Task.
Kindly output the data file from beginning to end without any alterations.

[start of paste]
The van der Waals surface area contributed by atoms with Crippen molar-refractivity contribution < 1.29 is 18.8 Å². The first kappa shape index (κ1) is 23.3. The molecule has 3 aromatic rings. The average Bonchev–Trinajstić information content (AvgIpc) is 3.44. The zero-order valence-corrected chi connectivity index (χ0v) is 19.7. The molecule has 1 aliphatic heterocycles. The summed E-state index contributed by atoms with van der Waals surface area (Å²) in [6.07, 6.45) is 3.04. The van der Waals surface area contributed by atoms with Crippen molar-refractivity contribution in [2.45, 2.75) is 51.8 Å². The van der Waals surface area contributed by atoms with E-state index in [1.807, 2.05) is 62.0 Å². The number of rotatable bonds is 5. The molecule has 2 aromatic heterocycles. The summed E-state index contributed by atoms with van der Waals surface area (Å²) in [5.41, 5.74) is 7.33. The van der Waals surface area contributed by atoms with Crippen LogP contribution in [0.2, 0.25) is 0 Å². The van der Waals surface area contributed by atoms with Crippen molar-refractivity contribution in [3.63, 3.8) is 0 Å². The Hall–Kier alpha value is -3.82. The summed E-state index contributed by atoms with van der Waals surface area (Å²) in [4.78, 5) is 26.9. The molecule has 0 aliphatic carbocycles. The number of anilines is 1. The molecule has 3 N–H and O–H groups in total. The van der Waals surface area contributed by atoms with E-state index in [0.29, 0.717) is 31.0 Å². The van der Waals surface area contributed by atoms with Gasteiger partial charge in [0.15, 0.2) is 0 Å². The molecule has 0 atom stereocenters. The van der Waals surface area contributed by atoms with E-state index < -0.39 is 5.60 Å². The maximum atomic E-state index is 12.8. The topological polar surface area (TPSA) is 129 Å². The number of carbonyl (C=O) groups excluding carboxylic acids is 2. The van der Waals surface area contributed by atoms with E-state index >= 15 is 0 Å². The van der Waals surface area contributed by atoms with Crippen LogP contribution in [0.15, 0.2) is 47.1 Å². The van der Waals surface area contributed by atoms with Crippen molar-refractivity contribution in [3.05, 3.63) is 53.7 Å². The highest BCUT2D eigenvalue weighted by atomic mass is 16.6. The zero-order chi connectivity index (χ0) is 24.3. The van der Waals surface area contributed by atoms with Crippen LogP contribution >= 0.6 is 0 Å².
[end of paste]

The van der Waals surface area contributed by atoms with Crippen molar-refractivity contribution < 1.29 is 18.8 Å². The first kappa shape index (κ1) is 23.3. The molecule has 3 aromatic rings. The average Bonchev–Trinajstić information content (AvgIpc) is 3.44. The zero-order valence-corrected chi connectivity index (χ0v) is 19.7. The molecule has 1 aliphatic heterocycles. The summed E-state index contributed by atoms with van der Waals surface area (Å²) in [6.07, 6.45) is 3.04. The van der Waals surface area contributed by atoms with Crippen molar-refractivity contribution in [2.45, 2.75) is 51.8 Å². The van der Waals surface area contributed by atoms with E-state index in [1.807, 2.05) is 62.0 Å². The number of rotatable bonds is 5. The molecule has 2 aromatic heterocycles. The summed E-state index contributed by atoms with van der Waals surface area (Å²) in [5.41, 5.74) is 7.33. The van der Waals surface area contributed by atoms with Crippen LogP contribution in [0.2, 0.25) is 0 Å². The van der Waals surface area contributed by atoms with Crippen molar-refractivity contribution in [3.63, 3.8) is 0 Å². The Hall–Kier alpha value is -3.82. The summed E-state index contributed by atoms with van der Waals surface area (Å²) in [4.78, 5) is 26.9. The molecule has 0 aliphatic carbocycles. The number of anilines is 1. The molecule has 3 N–H and O–H groups in total. The van der Waals surface area contributed by atoms with E-state index in [0.29, 0.717) is 31.0 Å². The van der Waals surface area contributed by atoms with Gasteiger partial charge in [0.15, 0.2) is 0 Å². The molecule has 0 atom stereocenters. The van der Waals surface area contributed by atoms with E-state index < -0.39 is 5.60 Å². The maximum atomic E-state index is 12.8. The topological polar surface area (TPSA) is 129 Å². The number of carbonyl (C=O) groups excluding carboxylic acids is 2. The van der Waals surface area contributed by atoms with E-state index >= 15 is 0 Å². The van der Waals surface area contributed by atoms with Crippen LogP contribution in [0.15, 0.2) is 47.1 Å². The van der Waals surface area contributed by atoms with Crippen molar-refractivity contribution in [3.05, 3.63) is 53.7 Å². The highest BCUT2D eigenvalue weighted by atomic mass is 16.6. The zero-order chi connectivity index (χ0) is 24.3. The van der Waals surface area contributed by atoms with Crippen LogP contribution >= 0.6 is 0 Å².